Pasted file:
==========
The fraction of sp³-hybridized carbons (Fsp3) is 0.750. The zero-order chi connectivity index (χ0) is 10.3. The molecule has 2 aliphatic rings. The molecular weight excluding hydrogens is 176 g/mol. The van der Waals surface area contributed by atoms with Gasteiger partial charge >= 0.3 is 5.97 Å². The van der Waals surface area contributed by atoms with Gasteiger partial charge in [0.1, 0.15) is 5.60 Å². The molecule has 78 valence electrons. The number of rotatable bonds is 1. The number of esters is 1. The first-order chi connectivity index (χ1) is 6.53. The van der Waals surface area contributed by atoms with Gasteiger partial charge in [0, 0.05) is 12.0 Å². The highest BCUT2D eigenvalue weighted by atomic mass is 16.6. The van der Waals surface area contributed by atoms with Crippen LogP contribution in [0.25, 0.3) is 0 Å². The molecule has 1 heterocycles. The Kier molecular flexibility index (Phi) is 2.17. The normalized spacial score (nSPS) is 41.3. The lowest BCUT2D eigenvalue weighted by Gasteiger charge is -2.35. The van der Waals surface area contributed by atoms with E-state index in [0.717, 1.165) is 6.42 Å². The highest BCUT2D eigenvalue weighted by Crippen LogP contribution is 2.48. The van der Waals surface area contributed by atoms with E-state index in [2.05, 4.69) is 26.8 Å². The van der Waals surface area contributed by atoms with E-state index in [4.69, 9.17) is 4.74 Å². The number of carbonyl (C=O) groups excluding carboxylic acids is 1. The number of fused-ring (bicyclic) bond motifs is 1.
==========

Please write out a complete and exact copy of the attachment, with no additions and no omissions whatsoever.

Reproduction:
The fraction of sp³-hybridized carbons (Fsp3) is 0.750. The zero-order chi connectivity index (χ0) is 10.3. The molecule has 2 aliphatic rings. The molecular weight excluding hydrogens is 176 g/mol. The van der Waals surface area contributed by atoms with Gasteiger partial charge >= 0.3 is 5.97 Å². The van der Waals surface area contributed by atoms with Gasteiger partial charge in [0.1, 0.15) is 5.60 Å². The molecule has 78 valence electrons. The number of rotatable bonds is 1. The number of esters is 1. The first-order chi connectivity index (χ1) is 6.53. The van der Waals surface area contributed by atoms with Gasteiger partial charge in [0, 0.05) is 12.0 Å². The highest BCUT2D eigenvalue weighted by atomic mass is 16.6. The van der Waals surface area contributed by atoms with Crippen LogP contribution in [0.25, 0.3) is 0 Å². The molecule has 1 heterocycles. The Kier molecular flexibility index (Phi) is 2.17. The normalized spacial score (nSPS) is 41.3. The lowest BCUT2D eigenvalue weighted by Gasteiger charge is -2.35. The van der Waals surface area contributed by atoms with E-state index in [0.717, 1.165) is 6.42 Å². The highest BCUT2D eigenvalue weighted by Crippen LogP contribution is 2.48. The van der Waals surface area contributed by atoms with E-state index in [2.05, 4.69) is 26.8 Å². The van der Waals surface area contributed by atoms with E-state index in [4.69, 9.17) is 4.74 Å². The number of carbonyl (C=O) groups excluding carboxylic acids is 1. The number of fused-ring (bicyclic) bond motifs is 1.